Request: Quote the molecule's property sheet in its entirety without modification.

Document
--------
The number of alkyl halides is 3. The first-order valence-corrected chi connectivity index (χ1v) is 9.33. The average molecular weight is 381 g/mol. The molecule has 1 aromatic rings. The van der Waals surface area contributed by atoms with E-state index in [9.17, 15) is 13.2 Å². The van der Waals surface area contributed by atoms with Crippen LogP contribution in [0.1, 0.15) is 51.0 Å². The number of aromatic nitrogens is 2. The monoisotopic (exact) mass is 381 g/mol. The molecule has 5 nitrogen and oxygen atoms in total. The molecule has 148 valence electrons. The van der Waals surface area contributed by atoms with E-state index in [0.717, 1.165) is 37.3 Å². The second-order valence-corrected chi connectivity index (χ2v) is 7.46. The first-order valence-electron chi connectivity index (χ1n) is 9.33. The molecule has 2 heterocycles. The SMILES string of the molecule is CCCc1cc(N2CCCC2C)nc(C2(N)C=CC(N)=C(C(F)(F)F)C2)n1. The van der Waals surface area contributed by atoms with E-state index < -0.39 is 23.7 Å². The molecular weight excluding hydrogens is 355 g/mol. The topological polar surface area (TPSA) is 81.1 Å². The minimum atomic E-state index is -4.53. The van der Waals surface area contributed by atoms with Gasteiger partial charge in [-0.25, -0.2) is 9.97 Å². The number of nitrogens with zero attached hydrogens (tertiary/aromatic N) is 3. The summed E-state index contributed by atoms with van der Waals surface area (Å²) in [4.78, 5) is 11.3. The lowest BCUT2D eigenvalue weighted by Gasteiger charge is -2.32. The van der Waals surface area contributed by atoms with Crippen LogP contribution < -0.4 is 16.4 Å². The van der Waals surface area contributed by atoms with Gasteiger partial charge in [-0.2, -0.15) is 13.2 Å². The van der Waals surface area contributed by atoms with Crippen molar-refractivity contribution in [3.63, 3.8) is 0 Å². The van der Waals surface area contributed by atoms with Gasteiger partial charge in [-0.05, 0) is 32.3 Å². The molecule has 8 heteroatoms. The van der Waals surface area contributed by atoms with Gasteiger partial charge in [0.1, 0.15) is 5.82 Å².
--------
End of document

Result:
The number of alkyl halides is 3. The first-order valence-corrected chi connectivity index (χ1v) is 9.33. The average molecular weight is 381 g/mol. The molecule has 1 aromatic rings. The van der Waals surface area contributed by atoms with E-state index in [9.17, 15) is 13.2 Å². The van der Waals surface area contributed by atoms with Crippen LogP contribution in [0.1, 0.15) is 51.0 Å². The number of aromatic nitrogens is 2. The monoisotopic (exact) mass is 381 g/mol. The molecule has 5 nitrogen and oxygen atoms in total. The molecule has 148 valence electrons. The van der Waals surface area contributed by atoms with E-state index in [0.717, 1.165) is 37.3 Å². The second-order valence-corrected chi connectivity index (χ2v) is 7.46. The first-order valence-electron chi connectivity index (χ1n) is 9.33. The molecule has 2 heterocycles. The SMILES string of the molecule is CCCc1cc(N2CCCC2C)nc(C2(N)C=CC(N)=C(C(F)(F)F)C2)n1. The van der Waals surface area contributed by atoms with E-state index < -0.39 is 23.7 Å². The molecular weight excluding hydrogens is 355 g/mol. The topological polar surface area (TPSA) is 81.1 Å². The minimum atomic E-state index is -4.53. The van der Waals surface area contributed by atoms with Gasteiger partial charge in [-0.25, -0.2) is 9.97 Å². The number of nitrogens with zero attached hydrogens (tertiary/aromatic N) is 3. The summed E-state index contributed by atoms with van der Waals surface area (Å²) in [4.78, 5) is 11.3. The lowest BCUT2D eigenvalue weighted by Gasteiger charge is -2.32. The van der Waals surface area contributed by atoms with Crippen LogP contribution < -0.4 is 16.4 Å². The van der Waals surface area contributed by atoms with Gasteiger partial charge in [-0.2, -0.15) is 13.2 Å². The van der Waals surface area contributed by atoms with Crippen molar-refractivity contribution in [3.63, 3.8) is 0 Å². The van der Waals surface area contributed by atoms with Gasteiger partial charge in [-0.05, 0) is 32.3 Å². The molecule has 8 heteroatoms. The van der Waals surface area contributed by atoms with Gasteiger partial charge in [0.1, 0.15) is 5.82 Å².